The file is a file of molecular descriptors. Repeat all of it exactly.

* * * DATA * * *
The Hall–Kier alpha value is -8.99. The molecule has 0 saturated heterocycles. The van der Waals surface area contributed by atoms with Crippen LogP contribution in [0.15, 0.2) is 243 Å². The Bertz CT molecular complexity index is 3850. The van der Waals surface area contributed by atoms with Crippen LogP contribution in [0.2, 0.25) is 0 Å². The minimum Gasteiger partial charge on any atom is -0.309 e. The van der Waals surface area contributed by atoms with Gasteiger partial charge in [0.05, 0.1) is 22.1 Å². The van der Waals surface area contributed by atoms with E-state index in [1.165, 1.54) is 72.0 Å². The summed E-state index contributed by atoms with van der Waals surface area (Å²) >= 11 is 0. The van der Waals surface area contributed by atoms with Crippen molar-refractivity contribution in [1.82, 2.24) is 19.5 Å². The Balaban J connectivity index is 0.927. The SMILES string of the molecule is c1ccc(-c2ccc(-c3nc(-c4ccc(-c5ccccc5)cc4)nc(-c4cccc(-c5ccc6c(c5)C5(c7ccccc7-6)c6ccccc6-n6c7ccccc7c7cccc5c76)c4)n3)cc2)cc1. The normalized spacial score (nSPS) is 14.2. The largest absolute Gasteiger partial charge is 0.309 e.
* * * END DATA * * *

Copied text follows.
The Hall–Kier alpha value is -8.99. The molecule has 0 saturated heterocycles. The van der Waals surface area contributed by atoms with Crippen LogP contribution in [0.15, 0.2) is 243 Å². The Bertz CT molecular complexity index is 3850. The van der Waals surface area contributed by atoms with Crippen LogP contribution in [0.2, 0.25) is 0 Å². The minimum Gasteiger partial charge on any atom is -0.309 e. The van der Waals surface area contributed by atoms with Gasteiger partial charge in [0.05, 0.1) is 22.1 Å². The van der Waals surface area contributed by atoms with E-state index in [1.165, 1.54) is 72.0 Å². The summed E-state index contributed by atoms with van der Waals surface area (Å²) >= 11 is 0. The van der Waals surface area contributed by atoms with Crippen molar-refractivity contribution in [1.82, 2.24) is 19.5 Å². The Balaban J connectivity index is 0.927. The SMILES string of the molecule is c1ccc(-c2ccc(-c3nc(-c4ccc(-c5ccccc5)cc4)nc(-c4cccc(-c5ccc6c(c5)C5(c7ccccc7-6)c6ccccc6-n6c7ccccc7c7cccc5c76)c4)n3)cc2)cc1. The normalized spacial score (nSPS) is 14.2. The largest absolute Gasteiger partial charge is 0.309 e.